IRA VS ROTH IRA
Are you new to investing and feel lost in the myriad of choices and complexity? If that describes you, please watch the video below, and you should have a much better understanding of the two most common retirement accounts along with their pro’s and cons.
Let compounding be your friend and if you don’t believe me here’s a great Einstein quote.
“Compound interest is the eighth wonder of the world. He who understands it, earns it … he who doesn’t … pays it.” Albert Einstein
Talk with a FocalPoint advisor today about starting your retirement plan. It’s easy and you’ll be glad you did when it’s time to retire.
Text Version of IRA VS Roth IRA
Hi Everyone I’m Tim Picciott, and I’m a Certified Financial Planner and Wealth Advisor at FocalPoint Wealth Management
Today I’m here to breakdown the differences between the traditional IRA and the Roth IRA.
One of the most common questions I’m asked is…
What is the difference between an IRA and a Roth IRA?
That is a very important question so I’d like to show you the main differences rather than just sit here and tell you the differences.
First, let’s start with the traditional IRA or IRA… which is short for individual retirement account.
I like using easy math so let’s assume you made $100,000 last year. If you maxed out your IRA, which is $5,500 for 2016 …. your income would go down by $5,500. All other things being equal your income would now be 94,500.
We did make a few assumptions, though.
We assumed you were single which would make your marginal tax bracket was 28%
Once we multiply $5500 by 28%, we find a current year tax savings of $ 1540 One thousand five-hundred and forty dollars.
Another important advantage of an IRA is that any future gains would continue to grow tax-free until you withdrew those funds.
Many people assume they will have a lower marginal tax rate in retirement that way they can withdraw those funds at let’s say a 15% tax bracket vs. their current 28% bracket. Again these are just assumptions and no-one has a definite way of knowing what their future tax rate will be.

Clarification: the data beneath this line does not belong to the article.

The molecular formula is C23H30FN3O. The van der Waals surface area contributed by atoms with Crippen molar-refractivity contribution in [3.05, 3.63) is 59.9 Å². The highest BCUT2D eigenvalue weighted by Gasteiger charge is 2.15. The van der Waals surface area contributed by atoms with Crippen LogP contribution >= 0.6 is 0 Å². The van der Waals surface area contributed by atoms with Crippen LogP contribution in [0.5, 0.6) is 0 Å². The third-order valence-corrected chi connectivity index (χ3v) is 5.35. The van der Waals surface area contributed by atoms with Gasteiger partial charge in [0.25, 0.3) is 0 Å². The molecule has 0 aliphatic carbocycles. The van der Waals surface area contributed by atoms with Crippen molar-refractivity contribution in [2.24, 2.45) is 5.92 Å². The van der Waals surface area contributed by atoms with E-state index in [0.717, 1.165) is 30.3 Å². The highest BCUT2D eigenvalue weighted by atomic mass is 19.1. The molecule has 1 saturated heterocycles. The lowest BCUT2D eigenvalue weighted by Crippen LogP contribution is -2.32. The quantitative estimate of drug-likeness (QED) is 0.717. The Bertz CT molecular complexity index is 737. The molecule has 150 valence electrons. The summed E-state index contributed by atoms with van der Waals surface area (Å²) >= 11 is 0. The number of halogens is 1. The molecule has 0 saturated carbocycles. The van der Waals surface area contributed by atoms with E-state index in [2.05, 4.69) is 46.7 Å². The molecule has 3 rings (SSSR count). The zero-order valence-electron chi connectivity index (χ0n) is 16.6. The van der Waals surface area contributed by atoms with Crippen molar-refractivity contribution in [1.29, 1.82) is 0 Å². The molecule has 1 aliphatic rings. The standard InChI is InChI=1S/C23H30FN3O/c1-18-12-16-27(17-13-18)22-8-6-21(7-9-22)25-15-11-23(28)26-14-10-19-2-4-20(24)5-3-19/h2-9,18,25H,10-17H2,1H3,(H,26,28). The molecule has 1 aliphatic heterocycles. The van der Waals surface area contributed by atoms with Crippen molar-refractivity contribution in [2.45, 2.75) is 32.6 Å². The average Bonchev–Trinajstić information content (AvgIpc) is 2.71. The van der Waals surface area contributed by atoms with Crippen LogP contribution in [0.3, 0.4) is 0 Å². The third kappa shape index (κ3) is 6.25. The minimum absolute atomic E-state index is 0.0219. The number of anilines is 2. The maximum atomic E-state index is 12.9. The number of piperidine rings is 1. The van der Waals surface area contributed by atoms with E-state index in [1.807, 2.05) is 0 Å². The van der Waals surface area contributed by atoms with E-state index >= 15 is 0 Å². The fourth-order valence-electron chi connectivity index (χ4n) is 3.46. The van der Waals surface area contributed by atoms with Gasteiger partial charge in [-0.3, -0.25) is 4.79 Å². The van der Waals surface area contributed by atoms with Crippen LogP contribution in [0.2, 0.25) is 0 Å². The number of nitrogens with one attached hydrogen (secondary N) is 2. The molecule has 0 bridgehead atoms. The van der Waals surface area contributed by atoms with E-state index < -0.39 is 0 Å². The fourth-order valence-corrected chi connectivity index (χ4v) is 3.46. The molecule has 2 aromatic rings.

Now moving on to a Roth IRA. The Roth gets its name from the Senator responsible for creating the Roth Ira and as you imagine his name has Roth in it. More specifically his name was William Roth of Delaware
Ok, so what is it?
Going back to our first example… Let’s assume we still made $100,000, but instead of contributing to a traditional IRA we wanted to contribute to a Roth.
So we put our $5500 into a Roth and now our $100,000 of taxable income became $100,000 of taxable income.
You’re probably wondering, well if my taxable income didn’t go down and I didn’t realize any current tax savings…. why would I want to invest in one of these?
Ok….So here is the reason. A Roth is investing after tax money … which means it isn’t taxed when you withdraw it:
provided you meet some basic conditions and there are special exemptions where you can withdraw your money early most notably your allowed to withdraw $10,000 to make a first-time home purchase.
Ok so let’s see the Roth IRA in action. Let’s take a 25-year-old millennial who invests $5500. First of all, this sounds like a very smart move but anyways.
The question becomes: would you rather pay taxes on the $5500 now or what would presumably be a much great sum when you are retired?
For instance that $5500 compounded at 8% per year would mean ….just that $5500 would be worth $119,485 at age 65!
Now if we kept investing 5500 per year until age 65 then the number is a staggering 1.658 million dollars?
Now this is not everything you need to know about IRA’s, but this is the most important information you need to know to help you make your decision between the two types of retirement accounts.
Generally speaking; the further away from retirement you are, and the less money will tilt the favor towards the Roth Ira
Conversely, if you are nearing retirement and or make a lot of money than a traditional Ira might make more sense.
For some people, if might make sense to have both.
I appreciate your time and if you have more questions feel free to email us at: firstname.lastname@example.org.
You can also call our office at 480-771-PLAN to schedule a free consultation.
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Thank you for watching and have a great day
Tim Picciott CFP® CRPC®